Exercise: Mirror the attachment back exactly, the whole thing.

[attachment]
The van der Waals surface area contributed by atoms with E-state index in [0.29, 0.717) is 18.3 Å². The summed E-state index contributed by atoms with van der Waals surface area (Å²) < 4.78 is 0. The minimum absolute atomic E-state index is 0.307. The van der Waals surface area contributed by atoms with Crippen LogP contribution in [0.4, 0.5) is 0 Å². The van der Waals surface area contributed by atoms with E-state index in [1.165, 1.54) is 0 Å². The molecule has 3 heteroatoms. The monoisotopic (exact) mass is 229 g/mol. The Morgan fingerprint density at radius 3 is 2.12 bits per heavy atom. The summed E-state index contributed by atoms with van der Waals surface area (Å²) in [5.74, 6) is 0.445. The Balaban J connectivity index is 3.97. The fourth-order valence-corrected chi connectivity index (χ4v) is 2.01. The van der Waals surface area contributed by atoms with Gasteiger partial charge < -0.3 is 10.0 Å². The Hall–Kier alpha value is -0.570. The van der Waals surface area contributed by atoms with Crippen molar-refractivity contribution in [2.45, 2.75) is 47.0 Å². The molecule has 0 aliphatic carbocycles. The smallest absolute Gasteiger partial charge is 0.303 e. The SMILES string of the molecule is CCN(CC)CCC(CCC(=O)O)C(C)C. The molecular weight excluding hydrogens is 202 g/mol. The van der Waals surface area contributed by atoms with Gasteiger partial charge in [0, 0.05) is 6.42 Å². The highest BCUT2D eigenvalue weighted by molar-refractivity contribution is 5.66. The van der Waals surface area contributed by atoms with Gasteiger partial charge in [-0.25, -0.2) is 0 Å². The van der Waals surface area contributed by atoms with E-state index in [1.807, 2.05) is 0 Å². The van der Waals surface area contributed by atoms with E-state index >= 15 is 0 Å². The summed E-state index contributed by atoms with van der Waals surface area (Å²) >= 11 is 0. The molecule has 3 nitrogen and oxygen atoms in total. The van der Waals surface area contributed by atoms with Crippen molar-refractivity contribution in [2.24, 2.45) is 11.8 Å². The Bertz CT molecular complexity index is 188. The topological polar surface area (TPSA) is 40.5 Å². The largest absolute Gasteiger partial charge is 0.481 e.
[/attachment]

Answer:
The van der Waals surface area contributed by atoms with E-state index in [0.29, 0.717) is 18.3 Å². The summed E-state index contributed by atoms with van der Waals surface area (Å²) < 4.78 is 0. The minimum absolute atomic E-state index is 0.307. The van der Waals surface area contributed by atoms with Crippen LogP contribution in [0.4, 0.5) is 0 Å². The van der Waals surface area contributed by atoms with E-state index in [1.165, 1.54) is 0 Å². The molecule has 3 heteroatoms. The monoisotopic (exact) mass is 229 g/mol. The Morgan fingerprint density at radius 3 is 2.12 bits per heavy atom. The summed E-state index contributed by atoms with van der Waals surface area (Å²) in [5.74, 6) is 0.445. The Balaban J connectivity index is 3.97. The fourth-order valence-corrected chi connectivity index (χ4v) is 2.01. The van der Waals surface area contributed by atoms with Gasteiger partial charge < -0.3 is 10.0 Å². The Hall–Kier alpha value is -0.570. The van der Waals surface area contributed by atoms with Crippen molar-refractivity contribution in [2.45, 2.75) is 47.0 Å². The molecule has 0 aliphatic carbocycles. The smallest absolute Gasteiger partial charge is 0.303 e. The SMILES string of the molecule is CCN(CC)CCC(CCC(=O)O)C(C)C. The molecular weight excluding hydrogens is 202 g/mol. The van der Waals surface area contributed by atoms with Gasteiger partial charge in [0, 0.05) is 6.42 Å². The highest BCUT2D eigenvalue weighted by molar-refractivity contribution is 5.66. The van der Waals surface area contributed by atoms with Gasteiger partial charge in [-0.25, -0.2) is 0 Å². The van der Waals surface area contributed by atoms with E-state index in [1.807, 2.05) is 0 Å². The van der Waals surface area contributed by atoms with E-state index >= 15 is 0 Å². The summed E-state index contributed by atoms with van der Waals surface area (Å²) >= 11 is 0. The molecule has 3 nitrogen and oxygen atoms in total. The van der Waals surface area contributed by atoms with Crippen molar-refractivity contribution in [2.24, 2.45) is 11.8 Å². The Bertz CT molecular complexity index is 188. The topological polar surface area (TPSA) is 40.5 Å². The largest absolute Gasteiger partial charge is 0.481 e.